Marigold is a flowering plant that is also commonly known by its genus name Calendula. Its origins are uncertain, but the oldest documented occurrences lie in ancient Greece. It is suggested that in was a plant developed by Greek gardeners and later spread by the romans throughout Europe.
In ancient times was used for both decorative and medical uses. After it spread through the entire world it was generally used to treat wounds and infections. Many of those uses still persist today and the plant has been cultivated in many regions of the world that have a warm climate. Both the flowers and leaves of the plants are considered edible but only the flower parts are commonly eaten. Both play an important role in the supplement industry and therefore the plant is mostly cultivated for its extracts and dehydrated petals.
Marigold Calendula Functions & Benefits
The most common uses for marigold are in treating various skin lesions and wounds. It has been scientifically proven that marigold has antiviral, anti-genotoxic, and anti-inflammatory properties by several independent studies. Another study has found significant antifungal properties in similar conditions.
To take advantage of these properties the petals are processed and added to lotions that aim at treating various skin problems. It accelerates the healing of cuts, wounds, lacerations, scrapes, scars, and scratches. It is very useful against insect bites because it also destroys germs which are usually associated with them. It is very astringent and stops bleeding effectively, while reducing swelling and irritation. Infections on the skin are also commonly targeted and successfully treated.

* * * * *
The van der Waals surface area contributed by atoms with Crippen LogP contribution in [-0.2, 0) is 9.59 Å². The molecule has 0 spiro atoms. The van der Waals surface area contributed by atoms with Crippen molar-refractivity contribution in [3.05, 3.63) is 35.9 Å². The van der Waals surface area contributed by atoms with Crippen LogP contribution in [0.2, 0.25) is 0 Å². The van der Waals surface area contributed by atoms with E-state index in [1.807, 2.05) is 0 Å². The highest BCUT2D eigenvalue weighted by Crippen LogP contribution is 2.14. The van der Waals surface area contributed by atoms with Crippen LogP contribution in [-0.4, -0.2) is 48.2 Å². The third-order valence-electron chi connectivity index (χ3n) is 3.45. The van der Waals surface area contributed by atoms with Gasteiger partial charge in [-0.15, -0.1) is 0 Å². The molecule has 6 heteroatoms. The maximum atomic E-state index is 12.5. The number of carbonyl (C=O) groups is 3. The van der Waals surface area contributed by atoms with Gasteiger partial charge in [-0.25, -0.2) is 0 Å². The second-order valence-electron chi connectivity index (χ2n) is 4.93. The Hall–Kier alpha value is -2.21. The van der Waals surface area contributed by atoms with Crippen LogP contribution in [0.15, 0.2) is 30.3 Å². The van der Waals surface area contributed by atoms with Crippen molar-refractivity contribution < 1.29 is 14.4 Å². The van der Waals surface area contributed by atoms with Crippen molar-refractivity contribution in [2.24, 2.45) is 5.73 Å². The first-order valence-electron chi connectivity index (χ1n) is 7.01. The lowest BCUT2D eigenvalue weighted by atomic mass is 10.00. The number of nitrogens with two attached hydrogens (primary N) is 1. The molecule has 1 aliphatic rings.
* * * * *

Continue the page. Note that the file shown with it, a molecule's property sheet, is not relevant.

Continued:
Marigold ointment has been suggested by several well-known herbalists in the treatment of varicose veins. It is usually applied two times each day and the improvements should be visible within the first three weeks. It is said that it can even succeed in clearing the veins in question completely. It is also applied regularly on pressures sores to treat them and can even be used preemptively to prevent their formation entirely. It’s also effective in treating all sorts of rashes in all areas of the skin with very little problems and it even removes bruises a lot faster than they naturally decay.
Great effectiveness is also reported from that patience that tried to use it to treat sunburn and first degree burns. Some sties claim efficiency in treating dermatitis or even ear infections, but none of them followed the double-blind formula, so there’s no way of telling if the placebo effect had anything to do with the positive results.
Apart from its external uses, marigold has a significant variety of internal uses too. For example, it is diluted in homeopathic solutions that are prescribed for improving general mood. The concentration of such solutions is very low because the effects of high doses have not been researched.